The current spiritual leader of the Catholic Church is aware of the Internet, at least he does not sound as if he considers it to be ‘a series of tubes.’ He recently called for a “culture of encounter” which would be facilitated by the Internet. In his view, the opportunities for communication on the Internet are “something truly good, a gift from God.”

More worldly scholars of Internet history would surely add that engineers and scientists had a bit of a hand in this, too. But he’s the Pope, so I should probably not be too nitpicky, after all. I agree that the Internet has that positive potential.

But he also recognizes to important problems or challenges of the flow of information as we know it online.

Real-time news makes reflection more difficult

First, a flood of information is rushing at us so quickly that it is difficult to pause and reflect on a complex topic. Twitter, so to speak, is the anti-book. There is something to that, I believe. The experience of picking up a monograph at a university library and taking meticulous notes is very different from the constant flows of information we expose ourselves to on social networking sites. One mode of information consumption is for gaining a deeper understanding, the other is rather a way to keep up-to-date with current events.

Filter bubbles narrow our thought

Second, the Pope recognizes what Eli Pariser has described at length in his book by the same name as the “filter bubble.”

“The variety of opinions being aired can be seen as helpful, but it also enables people to barricade themselves behind sources of information which only confirm their own wishes and ideas, or political and economic interests [emphasis mine].”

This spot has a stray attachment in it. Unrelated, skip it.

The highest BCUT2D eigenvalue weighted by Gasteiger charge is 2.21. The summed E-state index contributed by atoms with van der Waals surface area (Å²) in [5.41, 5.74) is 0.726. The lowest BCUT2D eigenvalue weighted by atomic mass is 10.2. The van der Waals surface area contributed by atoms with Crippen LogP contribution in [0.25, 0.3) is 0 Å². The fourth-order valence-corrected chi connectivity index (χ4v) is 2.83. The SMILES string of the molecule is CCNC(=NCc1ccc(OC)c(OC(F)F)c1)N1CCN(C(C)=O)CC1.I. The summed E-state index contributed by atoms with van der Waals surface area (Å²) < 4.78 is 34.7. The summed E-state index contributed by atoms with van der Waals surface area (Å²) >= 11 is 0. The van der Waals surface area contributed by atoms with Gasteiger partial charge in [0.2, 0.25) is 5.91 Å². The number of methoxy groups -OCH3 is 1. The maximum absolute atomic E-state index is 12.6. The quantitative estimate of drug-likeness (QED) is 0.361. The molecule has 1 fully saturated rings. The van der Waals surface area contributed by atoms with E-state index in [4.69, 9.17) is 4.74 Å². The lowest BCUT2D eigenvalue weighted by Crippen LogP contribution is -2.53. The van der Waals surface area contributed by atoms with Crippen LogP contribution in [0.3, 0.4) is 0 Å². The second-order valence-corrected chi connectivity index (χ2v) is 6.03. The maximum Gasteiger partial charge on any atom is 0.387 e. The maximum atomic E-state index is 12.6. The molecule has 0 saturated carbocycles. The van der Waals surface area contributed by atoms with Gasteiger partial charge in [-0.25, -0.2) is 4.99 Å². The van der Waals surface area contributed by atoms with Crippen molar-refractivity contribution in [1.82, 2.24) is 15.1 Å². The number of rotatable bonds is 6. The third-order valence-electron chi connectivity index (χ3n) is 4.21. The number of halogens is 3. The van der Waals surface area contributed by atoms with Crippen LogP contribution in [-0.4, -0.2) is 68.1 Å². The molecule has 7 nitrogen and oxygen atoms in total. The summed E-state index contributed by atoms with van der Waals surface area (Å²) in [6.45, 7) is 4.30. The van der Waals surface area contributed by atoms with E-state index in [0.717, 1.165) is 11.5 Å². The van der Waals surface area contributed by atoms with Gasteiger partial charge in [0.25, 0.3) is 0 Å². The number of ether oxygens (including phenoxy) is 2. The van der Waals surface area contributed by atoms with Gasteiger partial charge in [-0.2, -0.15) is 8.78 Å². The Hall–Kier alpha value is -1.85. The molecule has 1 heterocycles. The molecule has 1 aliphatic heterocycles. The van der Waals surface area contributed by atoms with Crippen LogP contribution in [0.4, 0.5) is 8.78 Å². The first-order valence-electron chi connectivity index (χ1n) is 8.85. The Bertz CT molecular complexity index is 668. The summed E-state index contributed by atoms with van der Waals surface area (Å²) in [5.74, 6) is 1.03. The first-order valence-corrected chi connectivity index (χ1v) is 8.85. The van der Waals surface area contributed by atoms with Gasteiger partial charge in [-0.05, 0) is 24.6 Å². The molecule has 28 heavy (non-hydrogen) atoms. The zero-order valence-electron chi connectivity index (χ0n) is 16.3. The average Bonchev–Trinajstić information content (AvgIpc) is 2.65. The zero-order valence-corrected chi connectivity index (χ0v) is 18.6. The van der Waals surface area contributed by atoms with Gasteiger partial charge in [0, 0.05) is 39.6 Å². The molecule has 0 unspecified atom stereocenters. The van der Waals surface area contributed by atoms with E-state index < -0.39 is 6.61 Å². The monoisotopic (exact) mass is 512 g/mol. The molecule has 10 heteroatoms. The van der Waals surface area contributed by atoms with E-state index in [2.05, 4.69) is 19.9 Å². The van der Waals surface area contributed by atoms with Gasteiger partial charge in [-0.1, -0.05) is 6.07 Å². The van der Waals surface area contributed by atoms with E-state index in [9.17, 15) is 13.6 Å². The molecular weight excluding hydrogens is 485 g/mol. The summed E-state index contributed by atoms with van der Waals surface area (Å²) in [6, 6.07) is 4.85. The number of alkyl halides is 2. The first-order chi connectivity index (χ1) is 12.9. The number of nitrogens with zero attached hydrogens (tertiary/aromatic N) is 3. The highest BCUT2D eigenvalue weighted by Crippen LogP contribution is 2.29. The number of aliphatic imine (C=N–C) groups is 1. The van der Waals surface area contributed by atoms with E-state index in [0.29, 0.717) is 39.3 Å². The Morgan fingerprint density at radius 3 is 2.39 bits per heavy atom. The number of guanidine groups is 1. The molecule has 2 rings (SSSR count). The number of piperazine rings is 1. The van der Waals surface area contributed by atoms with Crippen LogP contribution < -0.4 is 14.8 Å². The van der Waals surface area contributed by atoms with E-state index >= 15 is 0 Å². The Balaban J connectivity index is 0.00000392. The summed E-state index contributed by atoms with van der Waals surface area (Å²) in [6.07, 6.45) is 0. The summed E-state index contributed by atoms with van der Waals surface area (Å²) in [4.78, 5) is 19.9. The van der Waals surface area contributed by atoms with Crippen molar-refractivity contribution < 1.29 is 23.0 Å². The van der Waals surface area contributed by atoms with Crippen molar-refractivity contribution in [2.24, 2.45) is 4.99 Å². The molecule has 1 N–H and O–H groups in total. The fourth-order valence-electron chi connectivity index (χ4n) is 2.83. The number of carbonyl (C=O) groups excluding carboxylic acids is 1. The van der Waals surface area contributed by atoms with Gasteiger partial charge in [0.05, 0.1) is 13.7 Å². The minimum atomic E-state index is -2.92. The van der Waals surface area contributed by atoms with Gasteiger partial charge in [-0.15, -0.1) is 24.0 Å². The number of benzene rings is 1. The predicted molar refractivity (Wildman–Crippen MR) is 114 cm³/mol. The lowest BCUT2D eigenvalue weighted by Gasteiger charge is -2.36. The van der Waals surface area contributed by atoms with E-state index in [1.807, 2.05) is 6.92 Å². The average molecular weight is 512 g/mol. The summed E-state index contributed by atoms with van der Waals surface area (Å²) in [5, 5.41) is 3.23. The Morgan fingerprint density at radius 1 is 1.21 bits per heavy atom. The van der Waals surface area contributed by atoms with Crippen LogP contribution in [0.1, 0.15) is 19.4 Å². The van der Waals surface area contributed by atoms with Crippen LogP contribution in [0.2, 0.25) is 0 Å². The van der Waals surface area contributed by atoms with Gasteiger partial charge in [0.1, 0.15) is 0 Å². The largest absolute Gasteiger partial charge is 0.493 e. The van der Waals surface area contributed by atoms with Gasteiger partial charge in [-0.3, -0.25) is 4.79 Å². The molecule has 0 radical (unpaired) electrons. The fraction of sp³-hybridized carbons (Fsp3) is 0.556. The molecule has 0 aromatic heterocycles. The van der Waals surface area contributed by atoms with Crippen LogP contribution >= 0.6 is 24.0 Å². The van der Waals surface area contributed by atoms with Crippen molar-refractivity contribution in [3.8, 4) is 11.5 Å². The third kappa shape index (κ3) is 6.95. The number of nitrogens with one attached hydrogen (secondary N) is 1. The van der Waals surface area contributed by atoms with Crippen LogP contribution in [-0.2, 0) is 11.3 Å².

I think that he is right there, too. Everyone taking in a lot of information has to filter sources to some degree. You can never read the whole Internet. Not even on one single day. Because the next day, there are a gazillion new articles to read and updates to check. It is just impossible.

But of course there is also the phenomenon he is talking about. People tend to screen out opinions which they disagree with quite often. And except for professional news and politics junkies, we are probably all more or less guilty of this.

If, in the American context, you are a person who agrees with the outlook on the world put forward by the likes of Bill O’Reilly and Fox News as a whole, you are unlikely to be also an avid follower of commentators who tend to disagree strongly with almost anything they say.

And this is understandable to some degree. On the one hand, dispute and disagreement can be fun. On the other hand, being outraged all day long can also be quite exhausting.

On the Internet, you can often just delete people or websites from your news feeds and they seem to magically disappear.

This is all fair and well to get rid of people who are verbally abusive online. There is not exactly a scarcity of those on the Internet.  But regarding discourse on any number of subjects, just having one (fact-based) opinion to draw conclusions from, is really risking intellectual poverty.

On the positive potential of the Internet and the challenge of filter bubbles, I find myself agreeing with the Pope for once.

Read more:

Pope Francis tells the Internet to chill out.” (Audra Schroeder, The Daily Dot, 2014/01/23)